Koizumi gained his first senior post in 1979 as Parliamentary Vice Minister of Finance, and his first ministerial post in 1988 as Minister of Health and Welfare under Prime Minister Noboru Takeshita. He held cabinet posts again in 1992 (Minister of Posts and Telecommunications in the Miyazawa cabinet) and 1996–1998 (Minister of Health and Welfare in the Uno and Hashimoto cabinets).

In 1994, with the LDP in opposition, Koizumi became part of a new LDP faction, Shinseiki, made up of younger and more motivated parliamentarians led by Taku Yamasaki, Koichi Kato and Koizumi, a group popularly dubbed "YKK." He competed for the presidency of the LDP in September 1995 and July 1999, but he gained little support losing decisively to Ryutaro Hashimoto and then Keizo Obuchi, both of whom had broader bases of support within the party. However, after Yamasaki and Kato were humiliated in a disastrous attempt to force a vote of no confidence against Prime Minister Yoshiro Mori in 2000, Koizumi became the last remaining credible member of the YKK trio, which gave him leverage over the reform-minded wing of the party.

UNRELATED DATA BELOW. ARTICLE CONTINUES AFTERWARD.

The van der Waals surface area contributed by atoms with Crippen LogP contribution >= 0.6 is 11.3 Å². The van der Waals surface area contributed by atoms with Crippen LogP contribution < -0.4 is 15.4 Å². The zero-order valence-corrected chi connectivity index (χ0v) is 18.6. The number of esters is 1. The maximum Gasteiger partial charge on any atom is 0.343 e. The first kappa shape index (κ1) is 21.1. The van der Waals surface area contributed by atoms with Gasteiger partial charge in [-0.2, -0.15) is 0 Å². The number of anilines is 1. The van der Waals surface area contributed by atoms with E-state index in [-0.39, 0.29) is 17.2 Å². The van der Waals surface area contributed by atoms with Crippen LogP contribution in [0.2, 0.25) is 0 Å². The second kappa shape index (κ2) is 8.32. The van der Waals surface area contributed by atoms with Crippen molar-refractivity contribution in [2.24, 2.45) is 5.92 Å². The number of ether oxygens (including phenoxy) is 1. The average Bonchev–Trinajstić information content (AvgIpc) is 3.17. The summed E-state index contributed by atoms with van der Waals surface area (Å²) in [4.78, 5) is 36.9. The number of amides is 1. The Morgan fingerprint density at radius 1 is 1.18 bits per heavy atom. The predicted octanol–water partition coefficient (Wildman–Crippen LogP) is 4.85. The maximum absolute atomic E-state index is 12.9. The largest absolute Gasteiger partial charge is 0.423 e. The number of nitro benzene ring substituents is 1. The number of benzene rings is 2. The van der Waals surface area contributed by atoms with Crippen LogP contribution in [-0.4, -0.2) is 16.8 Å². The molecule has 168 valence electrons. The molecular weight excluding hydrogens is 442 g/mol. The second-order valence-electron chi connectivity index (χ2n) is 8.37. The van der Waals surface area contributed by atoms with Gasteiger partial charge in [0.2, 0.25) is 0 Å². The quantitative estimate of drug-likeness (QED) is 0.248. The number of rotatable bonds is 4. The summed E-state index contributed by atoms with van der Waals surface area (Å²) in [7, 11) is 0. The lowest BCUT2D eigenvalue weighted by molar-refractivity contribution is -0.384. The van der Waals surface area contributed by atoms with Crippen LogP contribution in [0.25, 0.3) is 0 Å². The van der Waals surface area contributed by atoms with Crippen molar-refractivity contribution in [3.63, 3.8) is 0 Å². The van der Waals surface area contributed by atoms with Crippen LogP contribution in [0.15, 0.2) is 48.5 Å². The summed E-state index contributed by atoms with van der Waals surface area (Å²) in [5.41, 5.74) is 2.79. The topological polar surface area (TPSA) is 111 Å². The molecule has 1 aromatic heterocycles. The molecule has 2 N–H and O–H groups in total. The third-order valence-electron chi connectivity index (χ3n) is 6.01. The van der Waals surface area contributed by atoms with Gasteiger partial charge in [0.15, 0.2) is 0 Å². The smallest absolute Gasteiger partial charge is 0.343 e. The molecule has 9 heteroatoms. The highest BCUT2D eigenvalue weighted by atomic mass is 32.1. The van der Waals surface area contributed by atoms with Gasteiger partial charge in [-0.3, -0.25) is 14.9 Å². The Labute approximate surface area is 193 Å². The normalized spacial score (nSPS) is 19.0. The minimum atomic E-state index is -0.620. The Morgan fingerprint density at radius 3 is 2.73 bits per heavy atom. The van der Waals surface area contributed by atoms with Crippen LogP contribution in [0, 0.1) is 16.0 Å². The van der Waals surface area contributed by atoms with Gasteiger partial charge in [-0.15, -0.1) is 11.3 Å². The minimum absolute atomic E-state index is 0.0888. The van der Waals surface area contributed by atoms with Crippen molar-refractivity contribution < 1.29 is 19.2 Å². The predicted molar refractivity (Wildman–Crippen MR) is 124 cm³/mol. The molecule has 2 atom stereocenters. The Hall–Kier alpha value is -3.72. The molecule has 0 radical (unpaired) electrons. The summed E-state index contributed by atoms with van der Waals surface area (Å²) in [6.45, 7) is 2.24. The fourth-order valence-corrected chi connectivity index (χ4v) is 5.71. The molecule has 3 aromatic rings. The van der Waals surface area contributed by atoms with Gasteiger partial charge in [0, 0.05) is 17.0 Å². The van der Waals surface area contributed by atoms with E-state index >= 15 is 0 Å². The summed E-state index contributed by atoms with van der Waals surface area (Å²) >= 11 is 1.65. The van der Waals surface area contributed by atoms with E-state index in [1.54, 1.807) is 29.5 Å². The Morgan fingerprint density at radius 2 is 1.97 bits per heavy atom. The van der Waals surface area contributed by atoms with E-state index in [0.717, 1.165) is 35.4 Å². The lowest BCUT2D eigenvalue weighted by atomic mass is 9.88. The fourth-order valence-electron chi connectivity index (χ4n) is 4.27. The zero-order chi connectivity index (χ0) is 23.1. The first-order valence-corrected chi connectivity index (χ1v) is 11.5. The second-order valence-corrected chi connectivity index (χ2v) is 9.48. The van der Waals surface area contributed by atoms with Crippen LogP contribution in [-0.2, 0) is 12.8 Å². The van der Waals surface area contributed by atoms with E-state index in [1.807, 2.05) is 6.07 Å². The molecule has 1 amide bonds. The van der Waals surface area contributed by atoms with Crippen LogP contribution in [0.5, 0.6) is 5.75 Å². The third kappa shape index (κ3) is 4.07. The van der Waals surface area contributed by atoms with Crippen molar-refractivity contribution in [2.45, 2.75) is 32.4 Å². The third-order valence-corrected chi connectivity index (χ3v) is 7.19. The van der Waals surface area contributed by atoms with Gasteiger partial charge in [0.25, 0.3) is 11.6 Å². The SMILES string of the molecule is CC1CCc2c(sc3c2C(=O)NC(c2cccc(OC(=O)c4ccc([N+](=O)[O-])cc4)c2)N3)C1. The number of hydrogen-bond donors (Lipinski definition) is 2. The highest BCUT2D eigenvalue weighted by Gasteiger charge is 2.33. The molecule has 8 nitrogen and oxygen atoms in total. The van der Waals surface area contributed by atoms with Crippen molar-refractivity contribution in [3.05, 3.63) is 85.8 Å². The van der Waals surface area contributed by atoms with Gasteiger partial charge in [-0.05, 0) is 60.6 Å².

On April 24, 2001, Koizumi was elected president of the LDP. He was initially considered an outside candidate against Hashimoto, who was running for his second term as Prime Minister. However, in the first poll of prefectural party organizations, Koizumi won 87 to 11 percent; in the second vote of Diet members, Koizumi won 51 to 40 percent. He defeated Hashimoto by a final tally of 298 to 155 votes.<ref name="anderson">Anderson, Gregory E., "Lionheart or Paper Tiger? A First-term Koizumi Retrospective," Asian Perspective 28:149–182, March 2004.</ref> He was made Prime Minister of Japan on April 26, and his coalition secured 78 of 121 seats in the Upper House elections in July.

[edit] Koizumi as Prime Minister

Image:Koizumi manifesto.png
LDP manifesto from the 2005 election, showcasing Koizumi's contention that "the privatization of Japan Post is the core of our reforms."

[edit] Domestic policy